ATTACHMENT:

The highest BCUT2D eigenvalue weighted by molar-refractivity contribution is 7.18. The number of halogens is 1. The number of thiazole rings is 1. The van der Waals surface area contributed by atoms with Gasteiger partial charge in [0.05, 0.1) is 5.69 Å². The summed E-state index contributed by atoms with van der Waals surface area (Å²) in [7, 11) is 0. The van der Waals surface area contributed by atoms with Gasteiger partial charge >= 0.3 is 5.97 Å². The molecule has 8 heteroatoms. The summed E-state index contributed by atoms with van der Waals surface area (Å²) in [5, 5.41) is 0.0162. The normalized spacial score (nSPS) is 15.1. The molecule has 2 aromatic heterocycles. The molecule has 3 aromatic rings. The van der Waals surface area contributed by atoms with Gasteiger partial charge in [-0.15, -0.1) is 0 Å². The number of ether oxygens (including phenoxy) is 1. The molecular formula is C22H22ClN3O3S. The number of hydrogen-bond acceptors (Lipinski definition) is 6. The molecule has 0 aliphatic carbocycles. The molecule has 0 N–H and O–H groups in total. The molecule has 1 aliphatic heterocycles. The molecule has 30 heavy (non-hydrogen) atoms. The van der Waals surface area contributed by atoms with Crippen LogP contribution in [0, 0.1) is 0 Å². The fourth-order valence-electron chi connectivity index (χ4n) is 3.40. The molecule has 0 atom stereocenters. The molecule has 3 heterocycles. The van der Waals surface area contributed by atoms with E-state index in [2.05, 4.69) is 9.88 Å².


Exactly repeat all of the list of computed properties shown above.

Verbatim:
The highest BCUT2D eigenvalue weighted by molar-refractivity contribution is 7.18. The number of halogens is 1. The number of thiazole rings is 1. The van der Waals surface area contributed by atoms with Gasteiger partial charge in [0.05, 0.1) is 5.69 Å². The summed E-state index contributed by atoms with van der Waals surface area (Å²) in [7, 11) is 0. The van der Waals surface area contributed by atoms with Gasteiger partial charge >= 0.3 is 5.97 Å². The molecule has 8 heteroatoms. The summed E-state index contributed by atoms with van der Waals surface area (Å²) in [5, 5.41) is 0.0162. The normalized spacial score (nSPS) is 15.1. The molecule has 2 aromatic heterocycles. The molecule has 3 aromatic rings. The van der Waals surface area contributed by atoms with Gasteiger partial charge in [-0.15, -0.1) is 0 Å². The number of ether oxygens (including phenoxy) is 1. The molecular formula is C22H22ClN3O3S. The number of hydrogen-bond acceptors (Lipinski definition) is 6. The molecule has 0 aliphatic carbocycles. The molecule has 0 N–H and O–H groups in total. The molecule has 1 aliphatic heterocycles. The molecule has 30 heavy (non-hydrogen) atoms. The van der Waals surface area contributed by atoms with Crippen LogP contribution in [0, 0.1) is 0 Å². The fourth-order valence-electron chi connectivity index (χ4n) is 3.40. The molecule has 0 atom stereocenters. The molecule has 3 heterocycles. The van der Waals surface area contributed by atoms with E-state index in [2.05, 4.69) is 9.88 Å².